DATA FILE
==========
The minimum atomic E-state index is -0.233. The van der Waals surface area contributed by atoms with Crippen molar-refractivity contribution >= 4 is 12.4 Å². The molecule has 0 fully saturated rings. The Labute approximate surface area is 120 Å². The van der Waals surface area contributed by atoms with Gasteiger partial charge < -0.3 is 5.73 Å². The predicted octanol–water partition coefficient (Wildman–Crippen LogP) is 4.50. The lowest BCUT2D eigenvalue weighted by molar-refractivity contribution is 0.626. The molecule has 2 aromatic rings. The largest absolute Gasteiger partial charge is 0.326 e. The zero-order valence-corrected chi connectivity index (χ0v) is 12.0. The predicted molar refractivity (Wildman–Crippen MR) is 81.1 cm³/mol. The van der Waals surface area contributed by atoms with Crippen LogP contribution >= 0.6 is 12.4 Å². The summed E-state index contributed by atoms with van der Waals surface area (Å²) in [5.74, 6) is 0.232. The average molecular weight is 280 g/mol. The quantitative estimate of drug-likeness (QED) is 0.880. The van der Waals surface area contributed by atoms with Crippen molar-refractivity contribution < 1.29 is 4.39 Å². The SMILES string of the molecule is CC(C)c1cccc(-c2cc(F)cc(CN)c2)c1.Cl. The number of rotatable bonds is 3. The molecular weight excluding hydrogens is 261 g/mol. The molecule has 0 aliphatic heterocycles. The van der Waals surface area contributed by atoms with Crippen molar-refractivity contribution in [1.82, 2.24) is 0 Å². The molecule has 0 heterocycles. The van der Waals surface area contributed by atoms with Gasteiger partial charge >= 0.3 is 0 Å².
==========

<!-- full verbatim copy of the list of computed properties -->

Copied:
The minimum atomic E-state index is -0.233. The van der Waals surface area contributed by atoms with Crippen molar-refractivity contribution >= 4 is 12.4 Å². The molecule has 0 fully saturated rings. The Labute approximate surface area is 120 Å². The van der Waals surface area contributed by atoms with Gasteiger partial charge < -0.3 is 5.73 Å². The predicted octanol–water partition coefficient (Wildman–Crippen LogP) is 4.50. The lowest BCUT2D eigenvalue weighted by molar-refractivity contribution is 0.626. The molecule has 2 aromatic rings. The largest absolute Gasteiger partial charge is 0.326 e. The zero-order valence-corrected chi connectivity index (χ0v) is 12.0. The predicted molar refractivity (Wildman–Crippen MR) is 81.1 cm³/mol. The van der Waals surface area contributed by atoms with Crippen LogP contribution >= 0.6 is 12.4 Å². The summed E-state index contributed by atoms with van der Waals surface area (Å²) in [5.74, 6) is 0.232. The average molecular weight is 280 g/mol. The quantitative estimate of drug-likeness (QED) is 0.880. The van der Waals surface area contributed by atoms with Crippen molar-refractivity contribution < 1.29 is 4.39 Å². The SMILES string of the molecule is CC(C)c1cccc(-c2cc(F)cc(CN)c2)c1.Cl. The number of rotatable bonds is 3. The molecular weight excluding hydrogens is 261 g/mol. The molecule has 0 aliphatic heterocycles. The van der Waals surface area contributed by atoms with Crippen molar-refractivity contribution in [1.82, 2.24) is 0 Å². The molecule has 0 heterocycles. The van der Waals surface area contributed by atoms with Gasteiger partial charge >= 0.3 is 0 Å².